The World Bank’s flawed and misunderstood poverty benchmark has led to a deceptively positive picture and dangerous complacency
- Philip Alston is the outgoing UN special rapporteur on extreme poverty and human rights
Poverty is suddenly all over the front page. As coronavirus ravages the globe, its wholly disproportionate impact on poor people and marginalised communities is inescapable. Hundreds of millions of people are being pushed into poverty and unemployment, with woeful support in most places, alongside a huge expansion in hunger, homelessness, and dangerous work.
How could the poverty narrative have turned on a dime? Until just a few months ago, many were celebrating the imminent end of poverty; now it’s everywhere. The explanation is simple. Over the past decade, world leaders, philanthropists and pundits have embraced a deceptively optimistic narrative about the world’s progress against poverty. It has been lauded as one of the “greatest human achievements”, a feat seen “never before in human history” and an “unprecedented” accomplishment. But the success story was always highly misleading.
As I show in my final report as UN special rapporteur on extreme poverty and human rights, almost all of these rosy accounts rely on one measure – the World Bank’s $1.90 (£1.50) a day international poverty line – which is widely misunderstood, flawed and yields a deceptively positive picture. It has generated an undue sense of satisfaction and a dangerous complacency with the status quo.
Under that line, the number of people in “extreme poverty” fell from 1.9 billion in 1990 to 736 million in 2015. But the dramatic drop is only possible with a scandalously unambitious benchmark, which aims to ensure a mere miserable subsistence. The best evidence shows it doesn’t even cover the cost of food or housing in many countries. And it obscures poverty among women and those often excluded from official surveys, such as migrant workers and refugees. Much of the touted decline is due to rising incomes in a single country, China.
The consequences of this highly unrealistic picture of progress against poverty have been devastating.
First, it is attributed to economic growth, justifying a “pro-growth” agenda characterised by deregulation, privatisation, lower taxes for corporations and the wealthy, easy movement of money across borders and excessive legal protections for capital. In my six years investigating governments’ anti-poverty efforts for the UN, I encountered this convenient alibi time and time again. Everything from tax breaks for the super-rich to destructive mega-projects that extract wealth from the global south are lauded as efforts to reduce poverty, when they do no such thing.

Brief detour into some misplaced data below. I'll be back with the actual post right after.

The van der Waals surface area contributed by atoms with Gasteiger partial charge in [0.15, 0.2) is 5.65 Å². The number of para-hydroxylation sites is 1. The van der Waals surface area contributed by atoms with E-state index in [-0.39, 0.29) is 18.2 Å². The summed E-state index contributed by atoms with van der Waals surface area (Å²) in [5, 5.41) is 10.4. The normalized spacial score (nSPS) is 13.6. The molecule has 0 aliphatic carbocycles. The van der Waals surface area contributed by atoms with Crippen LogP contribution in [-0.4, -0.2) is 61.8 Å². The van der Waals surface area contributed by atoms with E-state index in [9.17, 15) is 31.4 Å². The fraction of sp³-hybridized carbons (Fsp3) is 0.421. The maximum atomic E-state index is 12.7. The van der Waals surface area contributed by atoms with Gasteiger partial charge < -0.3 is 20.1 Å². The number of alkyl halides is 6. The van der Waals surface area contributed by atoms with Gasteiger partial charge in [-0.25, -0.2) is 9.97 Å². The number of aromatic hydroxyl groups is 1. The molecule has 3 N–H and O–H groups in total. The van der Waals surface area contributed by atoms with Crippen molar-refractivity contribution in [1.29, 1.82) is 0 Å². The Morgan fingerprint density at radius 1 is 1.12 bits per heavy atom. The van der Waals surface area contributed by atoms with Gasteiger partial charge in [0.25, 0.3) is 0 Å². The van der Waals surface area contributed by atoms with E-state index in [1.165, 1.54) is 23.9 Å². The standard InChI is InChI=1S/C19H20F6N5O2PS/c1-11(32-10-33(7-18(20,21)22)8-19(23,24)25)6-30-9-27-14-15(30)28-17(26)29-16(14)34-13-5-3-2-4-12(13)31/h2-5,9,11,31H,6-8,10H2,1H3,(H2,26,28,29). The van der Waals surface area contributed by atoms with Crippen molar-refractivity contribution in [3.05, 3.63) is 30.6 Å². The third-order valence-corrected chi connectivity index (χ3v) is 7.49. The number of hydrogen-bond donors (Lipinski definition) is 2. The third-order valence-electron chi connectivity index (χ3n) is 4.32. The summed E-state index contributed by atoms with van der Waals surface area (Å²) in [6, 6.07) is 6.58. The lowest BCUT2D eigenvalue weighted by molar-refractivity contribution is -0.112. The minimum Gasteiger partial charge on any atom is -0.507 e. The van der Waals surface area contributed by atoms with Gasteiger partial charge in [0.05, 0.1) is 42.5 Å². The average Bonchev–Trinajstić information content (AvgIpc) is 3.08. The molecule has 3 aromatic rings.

Presenting the agenda of the wealthy as the best road to poverty alleviation has entirely upended the social contract and redefined the public good as helping the rich get richer.
Second, the progress narrative has been used to drown out the appalling results so often brought about by this perversion of pro-growth policies. Many of the countries that have achieved great growth in GDP have also experienced exploding inequality, rising hunger, unaffordable health and housing costs, persistent racial wealth gaps, the proliferation of jobs that don’t pay a living wage, the dismantling of social safety nets and ecological devastation. These phenomena, directly related to neoliberal policies, are unaccounted for in the tale of heroic gains against poverty.
Third, the rosy picture painted by the World Bank’s most publicised poverty measure has encouraged complacency. Billions of people face few opportunities, preventable death and remain too poor to enjoy basic human rights. About half the world, 3.4 billion people, lives on less than $5.50 a day, and that number has barely declined since 1990. Even high-income countries with ample resources have failed to seriously reduce poverty rates.
The coronavirus has merely lifted the lid off the pre-existing pandemic of poverty. Covid-19 arrived in a world where poverty, extreme inequality and disregard for human life are thriving, and in which legal and economic policies are designed to create and sustain wealth for the powerful, but not end poverty. This is the political choice that has been made.
Nowhere are these problems more evident than the UN’s sustainable development goals, which are clearly not going to be met without drastic recalibration. The SDG framework places immense and mistaken faith in growth and the private sector, rather than envisioning states as the key agents of change and embracing policies that will redistribute wealth and address precarity.
Until governments take seriously the human right to an adequate standard of living, the poverty pandemic will long outlive coronavirus. This requires them to stop hiding behind the World Bank’s miserable subsistence line and abandon triumphalism about the imminent end of poverty. Deeper social and economic transformation is imperative, to avert a climate catastrophe, provide universal social protection, achieve redistribution through tax justice and ultimately to really get on track to ending poverty.
• Philip Alston is John Norton Pomeroy professor of law at New York University School of Law and co-chair of the Center for Human Rights and Global Justice. He was the UN special rapporteur on extreme poverty and human rights from 2014-2020
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